VR prototypes reveal Facebook’s surprisingly critical research guidelines – Hackaday

just, Tested posted a video about everything practical time with prototype virtual reality (VR) headsets from Meta (which is to say, Facebook) and there are some really interesting parts. The video itself lasts more than an hour, but if you are primarily interested in technical angles and why they are important for VR, read on because we will highlight each of the main points of the research.

As absurd as it may seem to many of us to have a social network leading the significant development of VR, it cannot be said that they do not take it seriously. It’s also refreshing to see that each of the prototypes depicts a researcher who is obviously thrilled to talk about his work. The big dream is to understand what it takes to pass the “visual Turing test,” which means delivering visuals that are equal to those in physical reality. Some of these critical elements may come as a bit of a surprise as they go in directions beyond resolution and field of view.

Demonstration of a semi-focal lens with a variable focus, capable of 32 discrete focal steps.

On 9:35 in the video,, [Douglas Lanman] shows [Norman Chan] how important variable focus is to provide a good visual experience, followed by an overview of all the different prototypes they used to do so. Currently, VR headsets display visuals in only one focal plane, but this means that, among other things, the approach of a virtual object to the eyes becomes blurred. (By the way, this part is not very strange for older people because it is a common side effect of aging.)

The solution is to change the focus based on where the user is looking, and [Douglas] shows all the different ways this has been explored: from motors and actuators that mechanically change the focal length of the screen, to a solid-state solution composed of stacked elements that can selectively converge or diverge light based on its polarization. [Doug]Pride and excitement are palpable, and he really goes into detail about everything.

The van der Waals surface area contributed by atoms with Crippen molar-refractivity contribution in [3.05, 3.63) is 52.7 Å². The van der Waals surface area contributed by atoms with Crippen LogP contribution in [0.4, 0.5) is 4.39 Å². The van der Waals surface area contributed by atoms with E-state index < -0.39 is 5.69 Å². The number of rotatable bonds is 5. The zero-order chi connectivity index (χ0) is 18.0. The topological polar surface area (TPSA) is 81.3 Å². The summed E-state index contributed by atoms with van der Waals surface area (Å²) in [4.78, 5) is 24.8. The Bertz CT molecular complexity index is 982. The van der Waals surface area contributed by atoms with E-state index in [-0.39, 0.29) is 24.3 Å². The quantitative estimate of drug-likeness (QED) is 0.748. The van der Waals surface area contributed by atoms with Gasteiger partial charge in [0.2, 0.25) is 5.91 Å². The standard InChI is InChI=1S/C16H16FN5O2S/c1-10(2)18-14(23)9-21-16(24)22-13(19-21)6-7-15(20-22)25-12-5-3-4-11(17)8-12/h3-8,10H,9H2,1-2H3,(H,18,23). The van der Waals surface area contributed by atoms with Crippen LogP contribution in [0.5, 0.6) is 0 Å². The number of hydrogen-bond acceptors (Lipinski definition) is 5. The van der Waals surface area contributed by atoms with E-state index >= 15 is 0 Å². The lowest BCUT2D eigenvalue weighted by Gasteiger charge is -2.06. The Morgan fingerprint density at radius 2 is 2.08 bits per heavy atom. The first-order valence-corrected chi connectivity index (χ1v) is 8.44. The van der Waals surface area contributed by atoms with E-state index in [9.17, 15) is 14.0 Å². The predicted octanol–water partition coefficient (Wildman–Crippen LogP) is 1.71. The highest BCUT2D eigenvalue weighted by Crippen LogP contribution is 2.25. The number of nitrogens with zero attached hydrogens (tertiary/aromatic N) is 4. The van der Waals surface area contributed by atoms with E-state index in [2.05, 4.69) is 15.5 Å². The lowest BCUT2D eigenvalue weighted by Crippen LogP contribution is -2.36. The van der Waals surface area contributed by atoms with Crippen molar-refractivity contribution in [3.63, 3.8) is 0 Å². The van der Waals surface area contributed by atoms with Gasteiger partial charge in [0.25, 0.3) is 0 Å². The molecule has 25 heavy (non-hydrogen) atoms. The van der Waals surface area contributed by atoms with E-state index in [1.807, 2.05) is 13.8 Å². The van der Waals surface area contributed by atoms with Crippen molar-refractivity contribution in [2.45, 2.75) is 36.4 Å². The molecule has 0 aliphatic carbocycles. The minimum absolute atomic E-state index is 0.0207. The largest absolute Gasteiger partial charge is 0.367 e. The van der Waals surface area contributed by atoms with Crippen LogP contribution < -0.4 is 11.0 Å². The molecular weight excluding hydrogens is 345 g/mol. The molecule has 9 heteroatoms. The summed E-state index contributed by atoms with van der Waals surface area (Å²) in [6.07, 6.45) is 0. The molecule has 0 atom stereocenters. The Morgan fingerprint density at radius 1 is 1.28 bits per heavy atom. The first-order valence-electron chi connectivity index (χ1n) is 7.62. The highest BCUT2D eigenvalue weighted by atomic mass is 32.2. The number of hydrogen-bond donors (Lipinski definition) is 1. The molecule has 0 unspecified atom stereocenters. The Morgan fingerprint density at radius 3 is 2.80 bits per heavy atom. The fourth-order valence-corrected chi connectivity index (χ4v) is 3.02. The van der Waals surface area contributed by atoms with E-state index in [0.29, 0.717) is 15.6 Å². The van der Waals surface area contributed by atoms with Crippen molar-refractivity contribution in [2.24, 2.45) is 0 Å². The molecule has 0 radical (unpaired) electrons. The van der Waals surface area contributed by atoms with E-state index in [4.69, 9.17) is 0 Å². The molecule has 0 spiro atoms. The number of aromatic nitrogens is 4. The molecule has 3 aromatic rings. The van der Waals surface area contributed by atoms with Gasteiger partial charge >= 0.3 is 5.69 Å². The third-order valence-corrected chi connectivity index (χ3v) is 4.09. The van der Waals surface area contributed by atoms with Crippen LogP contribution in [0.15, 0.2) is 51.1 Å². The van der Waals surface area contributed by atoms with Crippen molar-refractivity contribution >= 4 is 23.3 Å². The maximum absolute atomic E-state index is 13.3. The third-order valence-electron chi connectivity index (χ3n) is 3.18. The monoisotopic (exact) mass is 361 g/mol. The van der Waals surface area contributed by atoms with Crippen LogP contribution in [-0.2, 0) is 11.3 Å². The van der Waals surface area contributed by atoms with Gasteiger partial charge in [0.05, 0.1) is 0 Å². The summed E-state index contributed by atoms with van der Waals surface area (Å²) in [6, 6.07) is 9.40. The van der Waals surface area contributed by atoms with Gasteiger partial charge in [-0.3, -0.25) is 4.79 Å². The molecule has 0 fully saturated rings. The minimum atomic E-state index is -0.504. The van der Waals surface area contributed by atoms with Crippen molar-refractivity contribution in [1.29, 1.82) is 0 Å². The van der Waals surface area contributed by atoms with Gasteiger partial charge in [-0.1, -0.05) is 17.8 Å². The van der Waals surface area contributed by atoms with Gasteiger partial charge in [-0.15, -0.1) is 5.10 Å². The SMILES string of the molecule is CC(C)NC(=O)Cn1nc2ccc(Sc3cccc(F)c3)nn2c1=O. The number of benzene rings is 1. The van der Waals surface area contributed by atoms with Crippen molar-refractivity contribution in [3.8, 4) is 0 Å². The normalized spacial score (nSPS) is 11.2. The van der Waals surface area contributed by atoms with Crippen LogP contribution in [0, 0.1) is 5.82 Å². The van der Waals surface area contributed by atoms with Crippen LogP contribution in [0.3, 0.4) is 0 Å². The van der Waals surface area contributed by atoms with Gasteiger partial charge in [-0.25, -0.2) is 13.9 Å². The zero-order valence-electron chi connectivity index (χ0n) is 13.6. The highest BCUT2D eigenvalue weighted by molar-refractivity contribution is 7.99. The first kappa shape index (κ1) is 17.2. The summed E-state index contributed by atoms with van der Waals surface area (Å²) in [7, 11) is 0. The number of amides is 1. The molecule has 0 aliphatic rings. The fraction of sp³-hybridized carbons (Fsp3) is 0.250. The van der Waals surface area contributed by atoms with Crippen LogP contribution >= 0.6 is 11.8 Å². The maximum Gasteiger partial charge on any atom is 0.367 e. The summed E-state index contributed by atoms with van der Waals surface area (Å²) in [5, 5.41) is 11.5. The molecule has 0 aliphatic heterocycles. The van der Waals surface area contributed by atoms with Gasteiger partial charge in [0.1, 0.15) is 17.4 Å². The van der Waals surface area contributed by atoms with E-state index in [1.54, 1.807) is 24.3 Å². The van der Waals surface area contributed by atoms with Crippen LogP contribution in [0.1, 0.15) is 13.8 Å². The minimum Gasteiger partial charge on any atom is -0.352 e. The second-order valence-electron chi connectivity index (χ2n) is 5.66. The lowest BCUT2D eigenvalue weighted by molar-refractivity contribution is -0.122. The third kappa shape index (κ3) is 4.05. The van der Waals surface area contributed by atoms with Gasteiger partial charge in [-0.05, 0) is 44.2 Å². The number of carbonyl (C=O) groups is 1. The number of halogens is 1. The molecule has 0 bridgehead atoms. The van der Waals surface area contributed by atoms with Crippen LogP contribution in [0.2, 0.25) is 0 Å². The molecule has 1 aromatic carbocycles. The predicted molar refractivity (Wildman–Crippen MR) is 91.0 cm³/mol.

At 30:21,, [Yang Zhao] explains the importance of higher resolution screens, and also talks about lenses and optics. Interestingly, the ultra-clear display of text enabled by the high-resolution screen is not what it eventually captured [Norman]attracts the most attention. When high resolution is combined with variable focus, textures on pillows, vivid wall art and patterns on walls [Norman] discovered that he simply could not stop researching.

Next at 39:40 is something really interesting, which shows [Phillip Guan]. VR headsets have to apply software corrections for distortions, and it turns out that these corrections can be complex. Not only does the image get a certain amount of distortion when it passes through the lens, but also that distortion changes in nature depending on where one’s eye is looking. All of this has to be corrected in high-fidelity experience software, but the real bottleneck is waiting for a physical prototype to be built, and it is complicated by the fact that different people will have slightly different subjective distortion experiences. To address this, [Phillip] shows a device whose purpose is to accurately simulate different physical headphone designs (including different lenses and users) in software, allowing research into different designs without the need for actual fabrication.

The final prototype – named Starburst for reasons that will soon become clear – is shown at 44:30 and shows the power of true high dynamic range. It’s the most awkward looking, but that’s mostly because it basically has headlights in the car as backlights. The purpose is not to blind users, but to deliver something important that is missing. Why is high brightness so important? The answer is simple: real-world light levels are far above anything a modern monitor (or VR headset) can deliver. This means that in VR spotlights really only look like a picture reflectors. It will never look real bright, not the way your eyes and brain actually experience the word. When headphones can provide a true HDR experience, that will change, and that’s what this prototype provides.

Clearly, this direction is taken very seriously and it may come as a surprise to learn that providing a compelling visual experience goes far beyond greater resolution and a wider field of view. All the really good VR ideas may have been devised back in the 1960sbut this video is an excellent account of what goes into the little scientific work of discovering how to solve a problem.

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